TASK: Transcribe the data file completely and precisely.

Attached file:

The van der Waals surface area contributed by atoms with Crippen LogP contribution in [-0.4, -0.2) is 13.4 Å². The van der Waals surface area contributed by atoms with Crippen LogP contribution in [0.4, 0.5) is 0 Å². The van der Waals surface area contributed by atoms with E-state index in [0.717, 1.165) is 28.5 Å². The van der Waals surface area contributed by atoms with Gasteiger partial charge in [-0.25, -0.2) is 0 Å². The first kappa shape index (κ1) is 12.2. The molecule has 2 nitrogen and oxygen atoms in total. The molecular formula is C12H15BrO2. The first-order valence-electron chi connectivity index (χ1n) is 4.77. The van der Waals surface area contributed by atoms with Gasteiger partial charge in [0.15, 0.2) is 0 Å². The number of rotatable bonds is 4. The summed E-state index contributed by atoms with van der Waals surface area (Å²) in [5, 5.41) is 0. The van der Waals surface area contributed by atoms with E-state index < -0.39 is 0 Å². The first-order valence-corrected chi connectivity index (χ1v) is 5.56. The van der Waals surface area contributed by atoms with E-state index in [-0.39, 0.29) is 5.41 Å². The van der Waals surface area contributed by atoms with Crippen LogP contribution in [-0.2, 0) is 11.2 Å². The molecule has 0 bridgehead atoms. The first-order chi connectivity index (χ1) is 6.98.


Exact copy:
The van der Waals surface area contributed by atoms with Crippen LogP contribution in [-0.4, -0.2) is 13.4 Å². The van der Waals surface area contributed by atoms with Crippen LogP contribution in [0.4, 0.5) is 0 Å². The van der Waals surface area contributed by atoms with E-state index in [0.717, 1.165) is 28.5 Å². The van der Waals surface area contributed by atoms with Gasteiger partial charge in [-0.25, -0.2) is 0 Å². The first kappa shape index (κ1) is 12.2. The molecule has 2 nitrogen and oxygen atoms in total. The molecular formula is C12H15BrO2. The first-order valence-electron chi connectivity index (χ1n) is 4.77. The van der Waals surface area contributed by atoms with Gasteiger partial charge in [0.15, 0.2) is 0 Å². The number of rotatable bonds is 4. The summed E-state index contributed by atoms with van der Waals surface area (Å²) in [5, 5.41) is 0. The van der Waals surface area contributed by atoms with E-state index < -0.39 is 0 Å². The first-order valence-corrected chi connectivity index (χ1v) is 5.56. The van der Waals surface area contributed by atoms with E-state index in [-0.39, 0.29) is 5.41 Å². The van der Waals surface area contributed by atoms with Crippen LogP contribution in [-0.2, 0) is 11.2 Å². The molecule has 0 bridgehead atoms. The first-order chi connectivity index (χ1) is 6.98.